Spokesman says coalition forces are very close to blocking all outside access for region under militant control.
The Islamic State group in Syria is about to lose access to Turkey’s porous border, the Pentagon said on Thursday, a vital step in blocking foreign fighters from replenishing the jihadists’ thinning ranks.
According to Pentagon spokesman Captain Jeff Davis, I.S. now retains control of only about 25 kilometers of border with Turkey along an area to the east of the small Syrian town of Al-Rai. “This is the only area with which ISIL has free communication with the outside world, where it touches a border,” Davis said. “This is about to be closed. We are very close to achieving this.”
I.S. has lost ground in the key region as a result of Turkish operations that began last week. Working with “moderate” and “vetted” Syrian rebel groups, Turkish forces swept into northern Syria—assisted in part by U.S. air power—and quickly took control of the border town Jarabulus.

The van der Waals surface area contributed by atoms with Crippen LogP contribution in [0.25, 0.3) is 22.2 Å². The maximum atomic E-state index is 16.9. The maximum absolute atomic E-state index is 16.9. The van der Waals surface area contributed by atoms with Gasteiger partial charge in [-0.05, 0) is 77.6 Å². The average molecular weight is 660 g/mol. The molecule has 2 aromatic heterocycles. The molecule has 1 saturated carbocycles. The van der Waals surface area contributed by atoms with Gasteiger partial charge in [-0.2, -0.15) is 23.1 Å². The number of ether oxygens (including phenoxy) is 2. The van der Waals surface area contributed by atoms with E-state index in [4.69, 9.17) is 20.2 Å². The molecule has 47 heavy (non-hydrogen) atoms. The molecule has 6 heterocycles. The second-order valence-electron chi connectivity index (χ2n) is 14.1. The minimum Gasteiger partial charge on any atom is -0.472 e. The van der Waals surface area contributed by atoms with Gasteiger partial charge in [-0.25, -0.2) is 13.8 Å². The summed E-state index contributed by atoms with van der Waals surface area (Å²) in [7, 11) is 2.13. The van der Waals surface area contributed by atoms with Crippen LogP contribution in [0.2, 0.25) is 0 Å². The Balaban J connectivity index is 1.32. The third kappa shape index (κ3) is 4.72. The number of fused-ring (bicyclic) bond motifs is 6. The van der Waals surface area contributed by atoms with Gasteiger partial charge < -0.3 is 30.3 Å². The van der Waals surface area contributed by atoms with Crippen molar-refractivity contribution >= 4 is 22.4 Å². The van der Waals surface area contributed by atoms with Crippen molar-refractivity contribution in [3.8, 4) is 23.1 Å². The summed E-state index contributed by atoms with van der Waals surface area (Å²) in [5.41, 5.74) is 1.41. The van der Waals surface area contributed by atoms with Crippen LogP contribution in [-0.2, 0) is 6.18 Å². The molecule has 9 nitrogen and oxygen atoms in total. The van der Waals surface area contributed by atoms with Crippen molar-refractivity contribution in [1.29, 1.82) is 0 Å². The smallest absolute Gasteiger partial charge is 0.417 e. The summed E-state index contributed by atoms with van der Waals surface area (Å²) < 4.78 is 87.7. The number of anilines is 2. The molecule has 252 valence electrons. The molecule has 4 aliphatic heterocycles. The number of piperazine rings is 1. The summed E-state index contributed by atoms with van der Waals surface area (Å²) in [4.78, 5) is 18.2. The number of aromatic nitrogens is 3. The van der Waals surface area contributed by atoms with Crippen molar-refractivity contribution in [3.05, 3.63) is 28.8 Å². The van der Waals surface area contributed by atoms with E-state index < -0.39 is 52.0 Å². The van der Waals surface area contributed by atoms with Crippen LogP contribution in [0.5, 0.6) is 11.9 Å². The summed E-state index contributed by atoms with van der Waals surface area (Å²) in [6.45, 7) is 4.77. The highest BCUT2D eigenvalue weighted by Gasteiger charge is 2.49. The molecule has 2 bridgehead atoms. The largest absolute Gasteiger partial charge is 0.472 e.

The Turkish forces then began sweeping west along the border area.
Turkey’s incursion into Syria has brought a new element to an already complex situation in the war-torn country, as Ankara has also targeted U.S.-backed Kurdish fighters.
The United States is working frantically to ensure fighters from the Kurdish People’s Protection Units militia (YPG) are not further attacked by Turkey, and has encouraged them to move east of the Euphrates river and away from Jarabulus and another key city to the south, Manbij. “We have not seen any action [between the Turks and YPG] in probably three days,” Davis said.